Wabi-Sabi: A Way to Think About the Digital Age

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I've been fascinated recently by the idea of wabi sabi, a Japanese cultural concept. This idea, typically difficult to explain, is an aesthetic that finds beauty in things imperfect, impermanent and incomplete. Its qualities are mysterious and elusive, pertaining to things that are neither here nor there, to things fading and disappearing like mist or sunsets. I picked up this slim book Wabi-Sabi for Artists, Designers, Poets & Philosophers by Leonard Koren. The author writes:

"Wabi-sabi seemed to me a nature-based aesthetic paradigm that restored a measure of sanity and proportion to the art of living. Wabi-sabi resolved my artistic dilemma about how to create beautiful things without getting caught up in the dispiriting materialism that usually surrounds such creative acts. Wabi-sabi--deep, multi-dimensional, elusive--appeared the perfect antidote to the pervasively slick, saccharine, corporate style of beauty that I felt was desensitizing American society."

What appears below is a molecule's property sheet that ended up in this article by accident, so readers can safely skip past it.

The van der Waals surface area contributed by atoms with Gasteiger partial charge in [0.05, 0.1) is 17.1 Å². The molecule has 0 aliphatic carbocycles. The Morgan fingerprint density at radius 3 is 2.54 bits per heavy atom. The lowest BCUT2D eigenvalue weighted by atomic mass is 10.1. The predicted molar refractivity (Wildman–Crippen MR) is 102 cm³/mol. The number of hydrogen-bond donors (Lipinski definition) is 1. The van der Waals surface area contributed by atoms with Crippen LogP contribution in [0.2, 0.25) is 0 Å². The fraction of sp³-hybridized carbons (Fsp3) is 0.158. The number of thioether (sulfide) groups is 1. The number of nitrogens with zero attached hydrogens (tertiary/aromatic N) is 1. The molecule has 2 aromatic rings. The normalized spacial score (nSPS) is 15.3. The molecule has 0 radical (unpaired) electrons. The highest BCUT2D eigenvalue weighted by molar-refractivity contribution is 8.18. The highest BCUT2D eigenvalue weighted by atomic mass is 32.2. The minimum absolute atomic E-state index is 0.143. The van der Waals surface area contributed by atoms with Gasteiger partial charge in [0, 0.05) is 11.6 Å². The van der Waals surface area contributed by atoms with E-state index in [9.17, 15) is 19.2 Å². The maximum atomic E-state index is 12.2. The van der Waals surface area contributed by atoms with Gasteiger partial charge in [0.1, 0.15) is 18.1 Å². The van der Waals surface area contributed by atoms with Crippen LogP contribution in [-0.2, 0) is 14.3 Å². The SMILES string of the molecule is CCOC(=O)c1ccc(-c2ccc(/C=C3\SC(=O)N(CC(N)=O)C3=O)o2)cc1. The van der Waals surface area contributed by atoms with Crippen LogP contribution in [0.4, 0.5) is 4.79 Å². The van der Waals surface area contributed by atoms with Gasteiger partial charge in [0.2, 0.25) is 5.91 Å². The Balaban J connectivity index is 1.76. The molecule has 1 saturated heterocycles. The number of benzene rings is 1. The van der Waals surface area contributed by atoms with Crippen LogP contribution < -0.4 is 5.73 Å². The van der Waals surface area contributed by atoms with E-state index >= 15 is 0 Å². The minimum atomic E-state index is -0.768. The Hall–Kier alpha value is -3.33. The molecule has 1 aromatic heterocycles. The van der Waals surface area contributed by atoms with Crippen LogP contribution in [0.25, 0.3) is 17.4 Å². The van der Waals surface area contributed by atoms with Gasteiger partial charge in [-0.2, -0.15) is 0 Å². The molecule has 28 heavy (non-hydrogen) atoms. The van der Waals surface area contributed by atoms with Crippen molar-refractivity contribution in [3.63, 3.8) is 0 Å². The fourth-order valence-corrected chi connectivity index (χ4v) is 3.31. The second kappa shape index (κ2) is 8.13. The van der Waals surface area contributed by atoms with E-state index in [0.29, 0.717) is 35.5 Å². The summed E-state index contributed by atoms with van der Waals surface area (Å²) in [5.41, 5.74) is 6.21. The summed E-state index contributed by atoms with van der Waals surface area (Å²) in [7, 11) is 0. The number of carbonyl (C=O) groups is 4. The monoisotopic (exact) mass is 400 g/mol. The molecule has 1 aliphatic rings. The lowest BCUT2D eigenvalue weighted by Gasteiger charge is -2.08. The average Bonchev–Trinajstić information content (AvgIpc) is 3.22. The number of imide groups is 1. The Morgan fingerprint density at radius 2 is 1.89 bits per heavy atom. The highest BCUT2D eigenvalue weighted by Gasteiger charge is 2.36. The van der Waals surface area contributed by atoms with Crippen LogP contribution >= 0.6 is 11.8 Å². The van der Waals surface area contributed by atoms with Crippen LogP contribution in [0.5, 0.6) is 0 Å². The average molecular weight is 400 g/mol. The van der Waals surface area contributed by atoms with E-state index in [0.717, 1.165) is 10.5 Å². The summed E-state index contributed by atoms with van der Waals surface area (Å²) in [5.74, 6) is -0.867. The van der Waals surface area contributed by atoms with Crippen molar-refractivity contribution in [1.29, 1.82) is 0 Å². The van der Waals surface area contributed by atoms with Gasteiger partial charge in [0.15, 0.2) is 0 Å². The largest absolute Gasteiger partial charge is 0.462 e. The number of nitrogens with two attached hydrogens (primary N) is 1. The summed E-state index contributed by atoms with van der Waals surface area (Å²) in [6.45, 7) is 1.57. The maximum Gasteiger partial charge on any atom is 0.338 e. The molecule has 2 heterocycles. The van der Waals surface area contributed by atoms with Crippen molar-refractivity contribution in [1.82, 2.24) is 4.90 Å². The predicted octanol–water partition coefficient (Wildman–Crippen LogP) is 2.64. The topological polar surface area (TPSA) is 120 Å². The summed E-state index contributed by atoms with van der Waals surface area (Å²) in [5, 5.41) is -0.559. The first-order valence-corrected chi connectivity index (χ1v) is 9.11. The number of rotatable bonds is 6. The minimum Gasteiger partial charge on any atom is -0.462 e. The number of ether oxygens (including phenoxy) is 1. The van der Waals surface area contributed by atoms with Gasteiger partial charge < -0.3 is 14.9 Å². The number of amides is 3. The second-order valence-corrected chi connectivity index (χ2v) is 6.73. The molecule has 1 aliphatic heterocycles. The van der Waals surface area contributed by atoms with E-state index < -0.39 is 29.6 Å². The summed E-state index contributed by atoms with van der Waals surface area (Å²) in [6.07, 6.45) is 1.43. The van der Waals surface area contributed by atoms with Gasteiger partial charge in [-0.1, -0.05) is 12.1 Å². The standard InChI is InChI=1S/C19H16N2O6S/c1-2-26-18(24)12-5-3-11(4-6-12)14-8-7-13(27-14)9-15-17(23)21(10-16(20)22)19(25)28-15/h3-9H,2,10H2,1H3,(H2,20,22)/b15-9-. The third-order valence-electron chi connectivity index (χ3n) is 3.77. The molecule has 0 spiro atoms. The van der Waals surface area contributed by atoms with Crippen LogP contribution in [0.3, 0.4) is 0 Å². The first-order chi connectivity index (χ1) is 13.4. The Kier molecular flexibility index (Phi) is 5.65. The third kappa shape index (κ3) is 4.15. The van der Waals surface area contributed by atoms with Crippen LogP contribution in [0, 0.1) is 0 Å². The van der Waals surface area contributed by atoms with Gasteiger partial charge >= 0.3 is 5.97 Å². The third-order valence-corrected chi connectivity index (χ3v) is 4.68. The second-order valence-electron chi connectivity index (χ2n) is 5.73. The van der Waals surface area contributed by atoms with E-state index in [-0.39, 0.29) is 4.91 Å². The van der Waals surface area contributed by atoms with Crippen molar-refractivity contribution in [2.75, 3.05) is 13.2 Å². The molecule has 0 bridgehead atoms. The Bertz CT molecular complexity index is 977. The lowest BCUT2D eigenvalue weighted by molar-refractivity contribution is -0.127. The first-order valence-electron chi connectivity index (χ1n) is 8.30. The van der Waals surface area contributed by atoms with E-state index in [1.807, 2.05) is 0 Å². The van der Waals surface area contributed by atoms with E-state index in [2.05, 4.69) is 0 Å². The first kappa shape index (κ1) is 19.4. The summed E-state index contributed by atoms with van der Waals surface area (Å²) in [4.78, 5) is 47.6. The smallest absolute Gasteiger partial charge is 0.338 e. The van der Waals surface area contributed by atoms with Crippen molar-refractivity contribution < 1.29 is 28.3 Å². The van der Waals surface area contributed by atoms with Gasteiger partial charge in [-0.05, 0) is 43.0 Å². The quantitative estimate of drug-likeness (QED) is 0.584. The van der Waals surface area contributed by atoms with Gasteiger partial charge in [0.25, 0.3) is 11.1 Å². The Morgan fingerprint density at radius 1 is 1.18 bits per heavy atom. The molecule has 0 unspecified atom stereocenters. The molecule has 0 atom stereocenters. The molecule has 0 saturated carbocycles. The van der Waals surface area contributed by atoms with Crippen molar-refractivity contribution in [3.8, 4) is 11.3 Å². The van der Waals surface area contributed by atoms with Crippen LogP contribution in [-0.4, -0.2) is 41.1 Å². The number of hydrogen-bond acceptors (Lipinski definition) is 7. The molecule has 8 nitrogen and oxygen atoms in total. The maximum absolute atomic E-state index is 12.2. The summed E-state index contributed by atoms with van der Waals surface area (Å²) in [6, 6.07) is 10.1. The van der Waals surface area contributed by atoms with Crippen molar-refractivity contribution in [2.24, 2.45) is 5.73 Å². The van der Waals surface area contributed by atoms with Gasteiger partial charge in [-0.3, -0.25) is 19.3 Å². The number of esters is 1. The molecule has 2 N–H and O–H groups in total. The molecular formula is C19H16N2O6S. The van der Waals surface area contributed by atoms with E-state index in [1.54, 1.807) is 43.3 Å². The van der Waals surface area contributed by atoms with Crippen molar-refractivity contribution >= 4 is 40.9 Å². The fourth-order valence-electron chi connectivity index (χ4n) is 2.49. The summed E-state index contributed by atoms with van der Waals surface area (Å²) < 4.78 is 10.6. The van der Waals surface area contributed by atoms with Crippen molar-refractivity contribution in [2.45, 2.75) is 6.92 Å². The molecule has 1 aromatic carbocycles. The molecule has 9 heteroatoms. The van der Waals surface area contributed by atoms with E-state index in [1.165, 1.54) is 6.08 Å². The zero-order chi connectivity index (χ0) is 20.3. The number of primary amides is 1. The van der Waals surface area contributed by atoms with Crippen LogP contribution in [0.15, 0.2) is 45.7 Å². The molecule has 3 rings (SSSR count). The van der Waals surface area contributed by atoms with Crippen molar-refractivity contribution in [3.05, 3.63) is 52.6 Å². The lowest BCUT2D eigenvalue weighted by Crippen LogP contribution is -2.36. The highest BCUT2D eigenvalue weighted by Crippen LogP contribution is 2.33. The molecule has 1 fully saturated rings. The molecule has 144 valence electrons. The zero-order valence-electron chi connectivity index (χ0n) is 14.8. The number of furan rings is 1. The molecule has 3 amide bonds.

It's something I want to think more about as I consider my place in a world increasingly controlled by digital technologies but without the desire or will to think about what these technologies are doing.